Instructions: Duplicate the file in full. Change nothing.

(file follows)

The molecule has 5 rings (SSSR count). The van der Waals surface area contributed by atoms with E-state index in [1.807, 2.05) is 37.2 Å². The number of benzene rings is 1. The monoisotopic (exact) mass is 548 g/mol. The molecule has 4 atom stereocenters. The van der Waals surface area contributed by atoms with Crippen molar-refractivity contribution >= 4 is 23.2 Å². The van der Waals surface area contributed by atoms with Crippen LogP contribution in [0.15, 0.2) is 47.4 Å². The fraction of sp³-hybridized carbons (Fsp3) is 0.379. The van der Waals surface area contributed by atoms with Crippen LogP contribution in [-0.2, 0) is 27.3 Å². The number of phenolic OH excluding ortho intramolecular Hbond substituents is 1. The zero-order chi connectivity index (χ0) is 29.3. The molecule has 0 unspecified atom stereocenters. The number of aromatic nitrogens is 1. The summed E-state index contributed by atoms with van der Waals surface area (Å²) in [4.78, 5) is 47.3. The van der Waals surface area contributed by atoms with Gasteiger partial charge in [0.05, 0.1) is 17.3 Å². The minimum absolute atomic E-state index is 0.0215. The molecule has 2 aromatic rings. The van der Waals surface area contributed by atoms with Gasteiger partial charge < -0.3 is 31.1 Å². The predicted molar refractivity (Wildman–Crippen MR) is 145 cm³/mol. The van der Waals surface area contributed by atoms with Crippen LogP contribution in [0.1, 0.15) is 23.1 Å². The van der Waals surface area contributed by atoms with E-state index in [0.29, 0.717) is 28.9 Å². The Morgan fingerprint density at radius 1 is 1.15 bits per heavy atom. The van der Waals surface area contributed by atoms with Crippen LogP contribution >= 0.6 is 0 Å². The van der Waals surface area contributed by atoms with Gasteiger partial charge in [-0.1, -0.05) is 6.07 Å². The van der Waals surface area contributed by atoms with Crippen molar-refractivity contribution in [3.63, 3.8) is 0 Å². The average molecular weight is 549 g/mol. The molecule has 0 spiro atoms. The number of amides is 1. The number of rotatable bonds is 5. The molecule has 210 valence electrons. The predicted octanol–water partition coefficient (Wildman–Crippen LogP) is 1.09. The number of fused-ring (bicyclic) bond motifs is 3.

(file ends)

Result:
The molecule has 5 rings (SSSR count). The van der Waals surface area contributed by atoms with E-state index in [1.807, 2.05) is 37.2 Å². The number of benzene rings is 1. The monoisotopic (exact) mass is 548 g/mol. The molecule has 4 atom stereocenters. The van der Waals surface area contributed by atoms with Crippen molar-refractivity contribution >= 4 is 23.2 Å². The van der Waals surface area contributed by atoms with Crippen LogP contribution in [0.15, 0.2) is 47.4 Å². The fraction of sp³-hybridized carbons (Fsp3) is 0.379. The van der Waals surface area contributed by atoms with Crippen LogP contribution in [-0.2, 0) is 27.3 Å². The number of phenolic OH excluding ortho intramolecular Hbond substituents is 1. The zero-order chi connectivity index (χ0) is 29.3. The molecule has 0 unspecified atom stereocenters. The number of aromatic nitrogens is 1. The summed E-state index contributed by atoms with van der Waals surface area (Å²) in [4.78, 5) is 47.3. The van der Waals surface area contributed by atoms with Gasteiger partial charge in [0.05, 0.1) is 17.3 Å². The minimum absolute atomic E-state index is 0.0215. The molecule has 2 aromatic rings. The van der Waals surface area contributed by atoms with Gasteiger partial charge < -0.3 is 31.1 Å². The predicted molar refractivity (Wildman–Crippen MR) is 145 cm³/mol. The van der Waals surface area contributed by atoms with Crippen LogP contribution in [0.1, 0.15) is 23.1 Å². The van der Waals surface area contributed by atoms with E-state index in [0.29, 0.717) is 28.9 Å². The Morgan fingerprint density at radius 1 is 1.15 bits per heavy atom. The van der Waals surface area contributed by atoms with Crippen LogP contribution >= 0.6 is 0 Å². The van der Waals surface area contributed by atoms with Gasteiger partial charge in [-0.1, -0.05) is 6.07 Å². The van der Waals surface area contributed by atoms with Crippen molar-refractivity contribution in [3.63, 3.8) is 0 Å². The average molecular weight is 549 g/mol. The molecule has 0 spiro atoms. The number of amides is 1. The number of rotatable bonds is 5. The molecule has 210 valence electrons. The predicted octanol–water partition coefficient (Wildman–Crippen LogP) is 1.09. The number of fused-ring (bicyclic) bond motifs is 3.